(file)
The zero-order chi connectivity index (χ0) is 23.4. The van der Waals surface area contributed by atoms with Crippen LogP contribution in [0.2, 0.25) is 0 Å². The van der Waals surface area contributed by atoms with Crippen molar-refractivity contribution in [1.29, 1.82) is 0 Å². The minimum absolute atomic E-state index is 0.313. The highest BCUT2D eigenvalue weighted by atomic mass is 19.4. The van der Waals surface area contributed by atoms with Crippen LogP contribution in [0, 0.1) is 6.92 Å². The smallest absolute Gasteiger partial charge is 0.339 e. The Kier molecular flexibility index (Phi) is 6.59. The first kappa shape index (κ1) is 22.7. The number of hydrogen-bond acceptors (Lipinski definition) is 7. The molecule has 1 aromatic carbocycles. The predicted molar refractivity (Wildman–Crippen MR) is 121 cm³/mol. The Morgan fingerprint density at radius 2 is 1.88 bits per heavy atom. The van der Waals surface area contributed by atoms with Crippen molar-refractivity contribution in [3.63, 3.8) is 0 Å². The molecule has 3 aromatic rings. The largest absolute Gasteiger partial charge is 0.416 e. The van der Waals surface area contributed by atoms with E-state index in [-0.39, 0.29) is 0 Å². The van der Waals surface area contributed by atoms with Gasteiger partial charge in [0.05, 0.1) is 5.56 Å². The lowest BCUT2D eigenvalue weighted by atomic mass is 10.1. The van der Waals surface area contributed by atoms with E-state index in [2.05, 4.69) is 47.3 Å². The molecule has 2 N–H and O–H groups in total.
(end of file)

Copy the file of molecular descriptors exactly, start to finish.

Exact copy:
The zero-order chi connectivity index (χ0) is 23.4. The van der Waals surface area contributed by atoms with Crippen LogP contribution in [0.2, 0.25) is 0 Å². The van der Waals surface area contributed by atoms with Crippen molar-refractivity contribution in [1.29, 1.82) is 0 Å². The minimum absolute atomic E-state index is 0.313. The highest BCUT2D eigenvalue weighted by atomic mass is 19.4. The van der Waals surface area contributed by atoms with Crippen LogP contribution in [0, 0.1) is 6.92 Å². The smallest absolute Gasteiger partial charge is 0.339 e. The Kier molecular flexibility index (Phi) is 6.59. The first kappa shape index (κ1) is 22.7. The number of hydrogen-bond acceptors (Lipinski definition) is 7. The molecule has 1 aromatic carbocycles. The predicted molar refractivity (Wildman–Crippen MR) is 121 cm³/mol. The Morgan fingerprint density at radius 2 is 1.88 bits per heavy atom. The van der Waals surface area contributed by atoms with Crippen molar-refractivity contribution in [3.63, 3.8) is 0 Å². The molecule has 3 aromatic rings. The largest absolute Gasteiger partial charge is 0.416 e. The van der Waals surface area contributed by atoms with E-state index in [-0.39, 0.29) is 0 Å². The van der Waals surface area contributed by atoms with Gasteiger partial charge in [0.05, 0.1) is 5.56 Å². The lowest BCUT2D eigenvalue weighted by atomic mass is 10.1. The van der Waals surface area contributed by atoms with E-state index in [2.05, 4.69) is 47.3 Å². The molecule has 2 N–H and O–H groups in total.